The Miracle Season…

When I was very, very young I would travel from the very southern bits of New Mexico, up to a children’s hospital in Albuquerque. From such an early age I remember both loving and hating these visits. The road trip, complete with fun music and McDonald’s (a luxury we did not have in our small town) made the trip an adventure. To top it off, we would stay in a motel. As if my young little self didn’t have enough to be excited about, the motel was the icing on the cake. I still, nearly forty years later, remember the details of this dilapidated brick structure. Knowing what I know now, this place was likely a dump, but then it was just awe and wonder…

The hospital visits, on the other hand, weren’t so magical. They consisted of painful examinations, serious conversations (that I did not understand) and humiliating “tests” where I would have to run down the hallway, while a team of staff watched me. Because I have a hip disorder I was growing extremely pigeon-toed. As you can imagine, those “runs” were mostly me falling and being yelled at to get up, again and again and again. I would return to the hotel room covered in bruises, sitting with ice packs and being massaged with Ben Gay. In addition, my weight did not sit correctly upon my feet. At 8 and 9 years old I had more times than I can remember of having to quit riding bikes or walking because my right hip and foot were in so much pain that it was unbearable. I eventually began to understand that most other kids my age did not have such chronic pain. Most other kids didn’t have to stop on the walk to school and sit in the desert, because the pain was just too much. The dream of maybe playing sports one day was an unlikely one which I didn’t really allow myself to have.

As I have mentioned before, I went to live in a group home when I was twelve. The group home required several tasks of routine hard labor and some of the things (bucking hay, for instance) were brutally painful. There were no exceptions and I had to learn to move through the pain. As time passed, and I moved in to high school, I also faced the fact that team sports (through our private school) was also not an option. Volleyball and basketball were expected, and painfully I complied.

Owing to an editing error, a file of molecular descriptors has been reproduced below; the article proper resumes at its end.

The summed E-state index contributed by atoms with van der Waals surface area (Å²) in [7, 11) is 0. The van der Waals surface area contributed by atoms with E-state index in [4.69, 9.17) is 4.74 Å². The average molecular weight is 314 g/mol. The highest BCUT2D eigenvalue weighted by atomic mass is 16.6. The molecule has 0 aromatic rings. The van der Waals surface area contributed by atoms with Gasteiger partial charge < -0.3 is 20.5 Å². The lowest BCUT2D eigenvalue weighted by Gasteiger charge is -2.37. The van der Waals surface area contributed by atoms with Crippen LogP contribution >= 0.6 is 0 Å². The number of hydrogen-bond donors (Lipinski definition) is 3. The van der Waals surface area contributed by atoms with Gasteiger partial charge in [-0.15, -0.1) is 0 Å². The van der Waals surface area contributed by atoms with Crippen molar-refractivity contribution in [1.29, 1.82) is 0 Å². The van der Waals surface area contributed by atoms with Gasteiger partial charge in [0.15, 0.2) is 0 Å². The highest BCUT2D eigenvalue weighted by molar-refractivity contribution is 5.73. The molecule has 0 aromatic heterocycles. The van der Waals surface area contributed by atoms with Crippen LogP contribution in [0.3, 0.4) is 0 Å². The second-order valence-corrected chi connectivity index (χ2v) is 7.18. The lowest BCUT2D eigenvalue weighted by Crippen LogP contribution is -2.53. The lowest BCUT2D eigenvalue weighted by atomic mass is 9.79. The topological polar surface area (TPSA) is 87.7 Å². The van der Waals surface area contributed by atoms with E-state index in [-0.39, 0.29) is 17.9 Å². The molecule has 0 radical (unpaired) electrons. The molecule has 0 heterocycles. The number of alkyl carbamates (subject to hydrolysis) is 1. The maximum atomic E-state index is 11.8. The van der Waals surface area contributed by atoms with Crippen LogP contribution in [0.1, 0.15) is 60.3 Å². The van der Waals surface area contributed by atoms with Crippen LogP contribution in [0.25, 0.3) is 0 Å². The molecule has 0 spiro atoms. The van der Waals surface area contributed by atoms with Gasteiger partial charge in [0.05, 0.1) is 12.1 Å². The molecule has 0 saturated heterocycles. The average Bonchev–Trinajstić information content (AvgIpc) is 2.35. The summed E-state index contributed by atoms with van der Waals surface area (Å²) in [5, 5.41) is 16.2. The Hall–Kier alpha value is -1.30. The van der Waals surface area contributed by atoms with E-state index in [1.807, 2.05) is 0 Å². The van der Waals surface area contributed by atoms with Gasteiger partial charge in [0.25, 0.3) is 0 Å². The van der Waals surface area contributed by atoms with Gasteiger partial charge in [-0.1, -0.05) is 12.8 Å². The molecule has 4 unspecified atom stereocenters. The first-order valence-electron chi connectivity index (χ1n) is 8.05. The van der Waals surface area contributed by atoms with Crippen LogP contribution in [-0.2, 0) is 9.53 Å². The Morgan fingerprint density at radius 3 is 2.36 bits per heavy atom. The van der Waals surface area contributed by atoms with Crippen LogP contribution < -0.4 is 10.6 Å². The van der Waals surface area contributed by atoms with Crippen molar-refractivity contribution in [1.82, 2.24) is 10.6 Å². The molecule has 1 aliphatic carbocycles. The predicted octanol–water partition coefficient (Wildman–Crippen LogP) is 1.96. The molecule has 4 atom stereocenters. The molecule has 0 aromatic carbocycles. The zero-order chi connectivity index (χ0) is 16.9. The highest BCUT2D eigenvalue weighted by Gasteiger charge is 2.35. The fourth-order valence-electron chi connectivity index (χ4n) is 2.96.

Some practices were nauseatingly pain riddled, especially where basketball was concerned. The hustle expected, honestly wasn’t really possible. When I tearfully would offer my best, I was torn down so eventually my most logical response was to stop trying. This led to a lot of consequential actions being administered before I was finally benched. Volleyball though, the game of volleyball I loved. Some practice and games had pain, but eventually I worked through it. I loved being a part of a team. That part of it, the belonging, the needing and the being needed- that was exhilarating. (Plus, the sport itself was fun, which helped.) Basketball had always left me feeling like I was letting my team down, and in actuality I was. I was sick and angry with myself over it then, but I can admit it now…

By the time I graduated, I was a pretty descent volleyball player in our small private league. (also, if you’re curious, I grew to love the exertion of doing hay and my body, though it still hurt, had adapted to appreciate it too.) I pushed through my pain and began jogging several times a week, and though I knew I’d likely never make it as a “real” athlete, I had grown to really appreciate how far I’d come. Over the years I have had to learn to listen to my body, as well as admit that pushing through wasn’t likely always the best choice. Even so, I learned a lot from the effort and the trying, and I learned so much from being part of our team.

I am still, though not a sports player, an avid team player. I derive a lot of strength from my support system and offer myself, in every way capable, as a supportive player. When I was deep in the trenches of my struggles with abandonment, being a part of teams (both in sports and drama) met the needs I had and allowed me to contribute to the symbiotic system with others. I would not be the person, wife, writer, friend or woman I have now if I had not learned those things…

Have you seen the trailer for The Miracle Season? Based on the inspiring true story of West High School girls’ volleyball team.  After the tragic death of the school’s star player Caroline “Line” Found, the remaining team players must band together under the guidance of their tough-love coach in hope of winning the state championship. The Miracle Season is in theaters this Friday (April 6th) and I am excited to see the hope and encouragement that this amazing story will share with its audience.

This trailer gives me chills EVERY SINGLE TIME.

The easily critical (myself sometimes included) love to criticize the emphasis and attention that we American’s put on sports. As I mentioned, I am guilty of this too. With a son in the Army, it kills my heart to see how our service men & women are compensated and treated while our Athletes are often worshipped. Even so though, I have to admit that whenever these truly impactful true stories of teamwork come out- I am exceptionally moved. And I must not be alone because we keep telling these stories, and the audiences always show up…

Have you ever been a part of a team, which impacted your life?


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